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STACY v. STATE (2018)

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Court of Appeals of Indiana.

Kyle STACY, Appellant–Defendant, v. STATE of Indiana, Appellee–Plaintiff

Court of Appeals Case No. 34A02–1710–CR–2479

Decided: February 19, 2018

Attorney for Appellant: Donald E.C. Leicht, Kokomo, Indiana Attorneys for Appellee: Curtis T. Hill, Jr., Attorney General of Indiana, Michael Gene Worden, Deputy Attorney General, Indianapolis, Indiana


Statement of the Case

[1] Kyle Stacy appeals his sentence following his conviction for operating a motor vehicle after forfeiture of license for life, a Level 5 felony, pursuant to a guilty plea. Stacy presents a single issue for our review, namely, whether his sentence is inappropriate in light of the nature of the offense and his character. We affirm, but we remand to correct a scrivener's error in the sentencing order.

Facts and Procedural History

[2] On August 1, 2016, Stacy, who was then thirty-five years old but had never obtained a driver's license, was driving in Kokomo when a police officer saw him disregard a stop sign. The officer conducted a traffic stop and learned that Stacy did not have a driver's license and was a habitual traffic offender. On August 3, the State charged Stacy with operating a motor vehicle after forfeiture of license for life, a Level 5 felony.

[3] On August 24, 2017, Stacy pleaded guilty as charged.1 Stacy's plea agreement provided that his sentence would be “five (5) years, with the manner and duration of time executed to be determined by the Court, but not to exceed two (2) years.” Appellant's App. Vol. II at 50. Following a guilty plea hearing, the trial court sentenced Stacy to five years, with two years executed and 1,095 days 2 on supervised probation. This appeal ensued.

Discussion and Decision

[4] Stacy contends that his sentence is inappropriate in light of the nature of the offense and his character. As we have explained:

Indiana Appellate Rule 7(B) permits an Indiana appellate court to “revise a sentence authorized by statute if, after due consideration of the trial court's decision, the Court finds that the sentence is inappropriate in light of the nature of the offense and the character of the offender.” We assess the trial court's recognition or nonrecognition of aggravators and mitigators as an initial guide to determining whether the sentence imposed was inappropriate. Gibson v. State, 856 N.E.2d 142, 147 (Ind. Ct. App. 2006). The principal role of appellate review is to “leaven the outliers.” Cardwell v. State, 895 N.E.2d 1219, 1225 (Ind. 2008). A defendant must persuade the appellate court that his or her sentence has met the inappropriateness standard of review. Roush v. State, 875 N.E.2d 801, 812 (Ind. Ct. App. 2007).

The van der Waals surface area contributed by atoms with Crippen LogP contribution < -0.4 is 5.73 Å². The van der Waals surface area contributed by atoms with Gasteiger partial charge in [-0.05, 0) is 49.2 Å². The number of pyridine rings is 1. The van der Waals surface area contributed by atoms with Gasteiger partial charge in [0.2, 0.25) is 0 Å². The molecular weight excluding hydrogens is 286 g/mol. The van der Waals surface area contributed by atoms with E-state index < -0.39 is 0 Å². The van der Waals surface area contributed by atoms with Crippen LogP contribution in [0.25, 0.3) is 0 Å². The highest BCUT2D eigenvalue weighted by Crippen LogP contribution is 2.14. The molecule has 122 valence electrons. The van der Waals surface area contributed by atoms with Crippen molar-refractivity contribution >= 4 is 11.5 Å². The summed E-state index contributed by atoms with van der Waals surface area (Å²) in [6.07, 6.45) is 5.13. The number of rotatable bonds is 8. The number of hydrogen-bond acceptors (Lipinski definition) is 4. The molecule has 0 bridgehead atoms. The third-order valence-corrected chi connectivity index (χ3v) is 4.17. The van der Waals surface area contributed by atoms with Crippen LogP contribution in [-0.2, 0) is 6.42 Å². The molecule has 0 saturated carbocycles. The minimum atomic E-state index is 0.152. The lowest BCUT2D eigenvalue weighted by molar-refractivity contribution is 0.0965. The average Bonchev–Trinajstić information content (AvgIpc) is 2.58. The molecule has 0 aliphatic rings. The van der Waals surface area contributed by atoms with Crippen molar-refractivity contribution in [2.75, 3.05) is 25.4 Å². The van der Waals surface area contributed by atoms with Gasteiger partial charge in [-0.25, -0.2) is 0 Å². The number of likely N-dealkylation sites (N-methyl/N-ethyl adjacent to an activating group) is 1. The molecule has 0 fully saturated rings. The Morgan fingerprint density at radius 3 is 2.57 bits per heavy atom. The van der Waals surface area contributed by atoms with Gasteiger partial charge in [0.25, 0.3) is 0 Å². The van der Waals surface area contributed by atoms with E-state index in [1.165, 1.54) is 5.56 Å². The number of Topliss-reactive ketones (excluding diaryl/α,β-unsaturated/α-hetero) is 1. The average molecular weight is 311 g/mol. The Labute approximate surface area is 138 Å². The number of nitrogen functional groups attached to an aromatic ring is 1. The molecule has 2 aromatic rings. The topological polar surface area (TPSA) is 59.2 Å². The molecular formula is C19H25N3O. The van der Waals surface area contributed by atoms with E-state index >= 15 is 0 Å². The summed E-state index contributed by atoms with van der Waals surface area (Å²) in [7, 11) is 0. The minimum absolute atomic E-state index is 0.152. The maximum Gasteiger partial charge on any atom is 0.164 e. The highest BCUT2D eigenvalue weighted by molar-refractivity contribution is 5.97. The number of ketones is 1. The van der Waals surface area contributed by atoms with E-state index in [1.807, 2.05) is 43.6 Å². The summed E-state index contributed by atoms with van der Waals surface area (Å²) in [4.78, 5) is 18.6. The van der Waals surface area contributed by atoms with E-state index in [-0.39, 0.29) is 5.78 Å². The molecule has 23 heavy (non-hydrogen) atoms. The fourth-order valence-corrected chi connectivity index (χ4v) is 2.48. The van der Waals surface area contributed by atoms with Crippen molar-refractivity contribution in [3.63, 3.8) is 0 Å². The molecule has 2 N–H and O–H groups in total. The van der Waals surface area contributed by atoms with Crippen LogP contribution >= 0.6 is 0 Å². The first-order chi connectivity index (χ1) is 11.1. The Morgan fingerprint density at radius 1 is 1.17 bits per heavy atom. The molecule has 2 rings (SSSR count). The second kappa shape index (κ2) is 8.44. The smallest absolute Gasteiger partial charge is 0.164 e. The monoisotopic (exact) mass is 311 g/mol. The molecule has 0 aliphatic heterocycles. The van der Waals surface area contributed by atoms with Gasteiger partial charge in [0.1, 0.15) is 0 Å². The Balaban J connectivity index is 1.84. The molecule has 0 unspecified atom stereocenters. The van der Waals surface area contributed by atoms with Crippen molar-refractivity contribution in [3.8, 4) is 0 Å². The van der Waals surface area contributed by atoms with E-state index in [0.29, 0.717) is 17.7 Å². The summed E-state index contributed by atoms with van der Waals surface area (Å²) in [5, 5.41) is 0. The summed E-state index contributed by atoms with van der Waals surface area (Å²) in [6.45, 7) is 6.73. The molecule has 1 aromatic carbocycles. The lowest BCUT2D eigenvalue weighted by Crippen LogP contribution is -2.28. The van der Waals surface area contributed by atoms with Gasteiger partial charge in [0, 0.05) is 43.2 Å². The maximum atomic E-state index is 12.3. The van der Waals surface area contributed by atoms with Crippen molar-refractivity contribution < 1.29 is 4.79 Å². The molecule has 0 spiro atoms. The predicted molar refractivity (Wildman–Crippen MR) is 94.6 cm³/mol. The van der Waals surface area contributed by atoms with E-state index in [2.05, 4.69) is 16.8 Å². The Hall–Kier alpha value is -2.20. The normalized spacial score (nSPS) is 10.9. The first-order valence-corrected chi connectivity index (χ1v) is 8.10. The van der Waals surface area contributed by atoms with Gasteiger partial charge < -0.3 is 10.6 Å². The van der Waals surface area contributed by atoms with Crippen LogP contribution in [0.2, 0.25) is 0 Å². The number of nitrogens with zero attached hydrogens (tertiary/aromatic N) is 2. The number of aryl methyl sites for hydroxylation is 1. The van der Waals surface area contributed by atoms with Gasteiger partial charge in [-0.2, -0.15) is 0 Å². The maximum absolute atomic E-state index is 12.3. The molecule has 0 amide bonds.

Robinson v. State, 61 N.E.3d 1226, 1228 (Ind. Ct. App. 2016).

[5] The sentencing range for a Level 5 felony is one year to six years, with an advisory sentence of three years. Ind. Code § 35–50–2–6 (2018). In light of Stacy's substantial criminal history, the trial court imposed a five-year sentence, with two years executed.

[6] Stacy asserts that his sentence is inappropriate in light of the nature of the offense because he “was testing his wife's brakes when he was arrested a few blocks from home. There was no accident, no injury to anyone.” Appellant's Br. at 10. Given that the trial court imposed an executed sentence below the advisory sentence for a Level 5 felony, we cannot say that his sentence is inappropriate in light of the nature of the offense.

[7] Stacy next contends that his sentence is inappropriate in light of his character because he “look[s] ․ good” for a drug addict because he has “no failed drug screens,” he works full-time, he attends college, and he supports his family. Id. But, as the State points out, “it is [Stacy's] character that fully demonstrates that the sentence is not inappropriately harsh.” Appellee's Br. at 12. This conviction is Stacy's sixth conviction related to driving without a driver's license. And Stacy's criminal history includes sixteen felony convictions overall, as well as six misdemeanor convictions. Further, as stated in the presentence investigation report,

[Stacy] has served seven executed sentences, and [he has] been placed on probation seven times. He has also been placed in the Alcohol and Drug Program twice, work release twice, community corrections once, and in the Drug Court once. He was removed from Drug Court for violating the program, and he has also incurred six other violations of his suspended sentences.

Appellant's App. Vol. III at 33. In other words, Stacy has not been successful at prior attempts to break his drug addiction, and he has not complied with alternative sentencing. We hold that Stacy's sentence is not inappropriate in light of his character, and we affirm his sentence.

[8] We remand to the trial court with instructions to fix the scrivener's error in the sentencing order. Stacy's sentence on the Level 5 felony conviction should state the duration of supervised probation as 1,095 days, not 1,095 months.

[9] Affirmed and remanded.


1.   On February 14, 2017, the State charged Stacy in Cause No. 34D04–1702–CM–15 with possession of paraphernalia, as a Class C misdemeanor, and his August 2017 plea agreement included a guilty plea to that charge. But Stacy does not appeal his sentence for that conviction.

2.   The sentencing order erroneously states that Stacy shall serve 1,095 months on supervised probation. The State agrees that this is a scrivener's error and needs to be corrected on remand.

Najam, Judge.

Mathias, J., and Barnes, J., concur.

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